Organizational structures are increasingly complex. In particular, more firms today operate as multisided platforms. In this paper, we study how platform firms use repositioning and cost-cutting in response to competition, elucidate external and internal factors that constrain or enable these responses, and examine how the firms' responses affect their performance. Our empirical context is the U.S. newspaper industry, which has experienced increased competition following the entry of Craigslist, an online provider of classified ads. We find that when Craigslist enters a newspaper's market, the newspaper repositions itself away from other newspapers by changing its content. This results in greater differentiation between newspapers in a market, but occurs primarily in markets in which reader preferences are heterogeneous. When reader preferences are homogeneous, newspapers are more likely to engage in cost-cutting. Both responses are more pronounced for newspaper firms whose sister firms have already experienced Craigslist's entry. We also find that failure to design the right response harms competitive viability. These findings offer important implications for many platform firms operating in today's digital economy.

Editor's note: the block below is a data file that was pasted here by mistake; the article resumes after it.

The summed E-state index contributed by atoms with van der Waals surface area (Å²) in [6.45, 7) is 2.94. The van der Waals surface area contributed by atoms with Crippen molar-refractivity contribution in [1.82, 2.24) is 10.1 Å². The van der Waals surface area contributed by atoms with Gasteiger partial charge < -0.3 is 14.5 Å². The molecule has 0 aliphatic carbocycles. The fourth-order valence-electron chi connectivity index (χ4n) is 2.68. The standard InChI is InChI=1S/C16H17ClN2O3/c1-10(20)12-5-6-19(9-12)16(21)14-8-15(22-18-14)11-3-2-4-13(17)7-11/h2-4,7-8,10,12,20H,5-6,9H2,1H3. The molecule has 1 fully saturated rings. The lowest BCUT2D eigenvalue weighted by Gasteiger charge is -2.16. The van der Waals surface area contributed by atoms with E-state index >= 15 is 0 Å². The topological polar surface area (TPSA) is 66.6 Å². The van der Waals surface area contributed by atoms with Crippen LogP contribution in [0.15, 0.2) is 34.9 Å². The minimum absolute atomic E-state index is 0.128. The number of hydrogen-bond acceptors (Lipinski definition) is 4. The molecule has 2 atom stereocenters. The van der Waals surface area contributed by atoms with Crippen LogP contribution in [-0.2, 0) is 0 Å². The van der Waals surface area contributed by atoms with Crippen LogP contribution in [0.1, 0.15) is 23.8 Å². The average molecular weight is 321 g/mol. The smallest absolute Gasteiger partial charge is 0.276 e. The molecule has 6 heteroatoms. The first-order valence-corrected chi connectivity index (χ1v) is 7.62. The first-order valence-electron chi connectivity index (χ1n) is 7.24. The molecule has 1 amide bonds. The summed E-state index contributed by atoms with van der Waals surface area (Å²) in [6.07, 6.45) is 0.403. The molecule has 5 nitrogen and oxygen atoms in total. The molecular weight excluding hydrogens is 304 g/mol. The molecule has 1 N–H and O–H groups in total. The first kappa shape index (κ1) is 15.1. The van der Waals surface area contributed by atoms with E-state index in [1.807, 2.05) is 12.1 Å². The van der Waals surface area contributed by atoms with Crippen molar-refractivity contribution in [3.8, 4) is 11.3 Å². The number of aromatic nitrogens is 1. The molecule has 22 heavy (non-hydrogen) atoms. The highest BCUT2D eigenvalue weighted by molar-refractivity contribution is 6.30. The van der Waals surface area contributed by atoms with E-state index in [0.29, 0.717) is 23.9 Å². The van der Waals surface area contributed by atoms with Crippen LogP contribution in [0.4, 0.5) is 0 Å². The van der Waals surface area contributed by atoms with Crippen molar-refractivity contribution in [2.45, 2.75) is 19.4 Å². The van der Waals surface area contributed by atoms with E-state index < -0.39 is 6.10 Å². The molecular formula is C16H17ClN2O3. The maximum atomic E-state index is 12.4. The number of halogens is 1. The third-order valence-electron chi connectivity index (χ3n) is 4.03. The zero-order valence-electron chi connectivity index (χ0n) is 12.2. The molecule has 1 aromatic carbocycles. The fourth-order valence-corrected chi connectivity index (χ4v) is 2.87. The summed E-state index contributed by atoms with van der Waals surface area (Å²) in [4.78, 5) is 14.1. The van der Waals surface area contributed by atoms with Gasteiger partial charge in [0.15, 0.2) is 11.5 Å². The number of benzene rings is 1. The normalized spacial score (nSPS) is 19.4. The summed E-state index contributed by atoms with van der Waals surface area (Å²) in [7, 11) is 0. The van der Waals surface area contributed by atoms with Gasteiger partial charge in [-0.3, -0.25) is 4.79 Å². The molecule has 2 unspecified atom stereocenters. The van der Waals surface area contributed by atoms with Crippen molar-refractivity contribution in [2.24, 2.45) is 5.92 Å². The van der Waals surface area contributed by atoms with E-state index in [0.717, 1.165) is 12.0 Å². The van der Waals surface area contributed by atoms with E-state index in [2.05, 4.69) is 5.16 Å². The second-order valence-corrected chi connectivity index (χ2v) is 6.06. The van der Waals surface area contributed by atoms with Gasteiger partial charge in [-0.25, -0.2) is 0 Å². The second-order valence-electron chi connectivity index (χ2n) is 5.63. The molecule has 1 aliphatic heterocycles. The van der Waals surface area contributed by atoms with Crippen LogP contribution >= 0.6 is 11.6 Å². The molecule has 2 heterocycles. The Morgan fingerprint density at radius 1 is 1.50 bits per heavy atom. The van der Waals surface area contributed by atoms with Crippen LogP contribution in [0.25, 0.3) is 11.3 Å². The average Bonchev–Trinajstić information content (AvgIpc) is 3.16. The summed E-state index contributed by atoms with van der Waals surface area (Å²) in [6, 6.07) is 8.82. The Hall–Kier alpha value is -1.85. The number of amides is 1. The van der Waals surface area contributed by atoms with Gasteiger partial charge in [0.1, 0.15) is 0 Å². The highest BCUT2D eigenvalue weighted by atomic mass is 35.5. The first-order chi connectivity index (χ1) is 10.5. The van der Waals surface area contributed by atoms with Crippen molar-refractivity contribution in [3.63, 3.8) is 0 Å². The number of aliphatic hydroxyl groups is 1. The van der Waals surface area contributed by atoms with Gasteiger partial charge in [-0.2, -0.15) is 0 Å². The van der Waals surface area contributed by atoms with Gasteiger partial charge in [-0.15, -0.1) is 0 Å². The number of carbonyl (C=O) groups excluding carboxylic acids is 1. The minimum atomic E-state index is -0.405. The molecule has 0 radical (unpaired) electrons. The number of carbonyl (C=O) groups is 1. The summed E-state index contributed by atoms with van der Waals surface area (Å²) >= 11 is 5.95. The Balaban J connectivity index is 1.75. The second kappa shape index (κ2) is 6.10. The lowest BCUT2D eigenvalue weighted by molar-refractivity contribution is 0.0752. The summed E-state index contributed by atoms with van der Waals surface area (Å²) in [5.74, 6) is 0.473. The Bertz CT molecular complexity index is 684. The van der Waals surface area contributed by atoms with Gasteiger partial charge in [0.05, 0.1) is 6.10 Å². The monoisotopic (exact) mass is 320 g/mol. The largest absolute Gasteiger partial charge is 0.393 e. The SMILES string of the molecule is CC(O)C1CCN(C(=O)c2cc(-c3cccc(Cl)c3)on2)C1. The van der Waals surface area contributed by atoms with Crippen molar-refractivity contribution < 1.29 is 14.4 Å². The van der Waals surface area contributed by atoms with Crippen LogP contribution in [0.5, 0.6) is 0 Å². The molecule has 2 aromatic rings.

ASJC Scopus subject areas
- Management Science and Operations Research
- Business and International Management
- Strategy and Management
- Management of Technology and Innovation